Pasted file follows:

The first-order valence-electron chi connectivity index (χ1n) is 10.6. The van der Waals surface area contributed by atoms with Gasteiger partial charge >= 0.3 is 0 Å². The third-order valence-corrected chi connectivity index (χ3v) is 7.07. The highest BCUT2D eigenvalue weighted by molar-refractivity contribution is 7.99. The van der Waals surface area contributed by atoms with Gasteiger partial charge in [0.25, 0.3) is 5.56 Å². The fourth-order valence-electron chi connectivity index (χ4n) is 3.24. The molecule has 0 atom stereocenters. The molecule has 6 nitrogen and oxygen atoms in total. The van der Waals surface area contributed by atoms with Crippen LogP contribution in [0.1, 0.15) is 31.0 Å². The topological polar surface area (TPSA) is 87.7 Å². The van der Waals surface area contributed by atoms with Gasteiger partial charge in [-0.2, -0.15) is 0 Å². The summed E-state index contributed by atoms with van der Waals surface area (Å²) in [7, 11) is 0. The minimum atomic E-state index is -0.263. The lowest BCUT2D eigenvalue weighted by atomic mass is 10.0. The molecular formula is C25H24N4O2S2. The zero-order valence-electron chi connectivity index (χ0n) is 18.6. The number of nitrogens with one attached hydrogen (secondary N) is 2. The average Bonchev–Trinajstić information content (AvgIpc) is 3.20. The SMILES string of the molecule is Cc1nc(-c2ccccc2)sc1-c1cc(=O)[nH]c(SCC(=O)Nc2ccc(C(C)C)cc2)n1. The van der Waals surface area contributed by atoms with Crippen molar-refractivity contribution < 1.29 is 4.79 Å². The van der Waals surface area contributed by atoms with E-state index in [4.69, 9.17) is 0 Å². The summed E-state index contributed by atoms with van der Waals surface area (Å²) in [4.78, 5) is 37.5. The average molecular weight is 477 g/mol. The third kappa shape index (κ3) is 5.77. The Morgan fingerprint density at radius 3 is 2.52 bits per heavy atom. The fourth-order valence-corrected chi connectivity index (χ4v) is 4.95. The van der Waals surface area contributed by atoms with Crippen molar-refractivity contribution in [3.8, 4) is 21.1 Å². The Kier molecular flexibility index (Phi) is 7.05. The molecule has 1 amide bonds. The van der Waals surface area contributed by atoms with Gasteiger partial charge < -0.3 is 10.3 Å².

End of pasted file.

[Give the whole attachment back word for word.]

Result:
The first-order valence-electron chi connectivity index (χ1n) is 10.6. The van der Waals surface area contributed by atoms with Gasteiger partial charge >= 0.3 is 0 Å². The third-order valence-corrected chi connectivity index (χ3v) is 7.07. The highest BCUT2D eigenvalue weighted by molar-refractivity contribution is 7.99. The van der Waals surface area contributed by atoms with Gasteiger partial charge in [0.25, 0.3) is 5.56 Å². The fourth-order valence-electron chi connectivity index (χ4n) is 3.24. The molecule has 0 atom stereocenters. The molecule has 6 nitrogen and oxygen atoms in total. The van der Waals surface area contributed by atoms with Crippen LogP contribution in [0.1, 0.15) is 31.0 Å². The topological polar surface area (TPSA) is 87.7 Å². The van der Waals surface area contributed by atoms with Gasteiger partial charge in [-0.2, -0.15) is 0 Å². The summed E-state index contributed by atoms with van der Waals surface area (Å²) in [7, 11) is 0. The minimum atomic E-state index is -0.263. The lowest BCUT2D eigenvalue weighted by atomic mass is 10.0. The molecular formula is C25H24N4O2S2. The zero-order valence-electron chi connectivity index (χ0n) is 18.6. The number of nitrogens with one attached hydrogen (secondary N) is 2. The average Bonchev–Trinajstić information content (AvgIpc) is 3.20. The SMILES string of the molecule is Cc1nc(-c2ccccc2)sc1-c1cc(=O)[nH]c(SCC(=O)Nc2ccc(C(C)C)cc2)n1. The van der Waals surface area contributed by atoms with Crippen molar-refractivity contribution < 1.29 is 4.79 Å². The van der Waals surface area contributed by atoms with E-state index in [4.69, 9.17) is 0 Å². The summed E-state index contributed by atoms with van der Waals surface area (Å²) in [4.78, 5) is 37.5. The average molecular weight is 477 g/mol. The third kappa shape index (κ3) is 5.77. The Morgan fingerprint density at radius 3 is 2.52 bits per heavy atom. The fourth-order valence-corrected chi connectivity index (χ4v) is 4.95. The van der Waals surface area contributed by atoms with Crippen molar-refractivity contribution in [3.8, 4) is 21.1 Å². The Kier molecular flexibility index (Phi) is 7.05. The molecule has 1 amide bonds. The van der Waals surface area contributed by atoms with Gasteiger partial charge < -0.3 is 10.3 Å².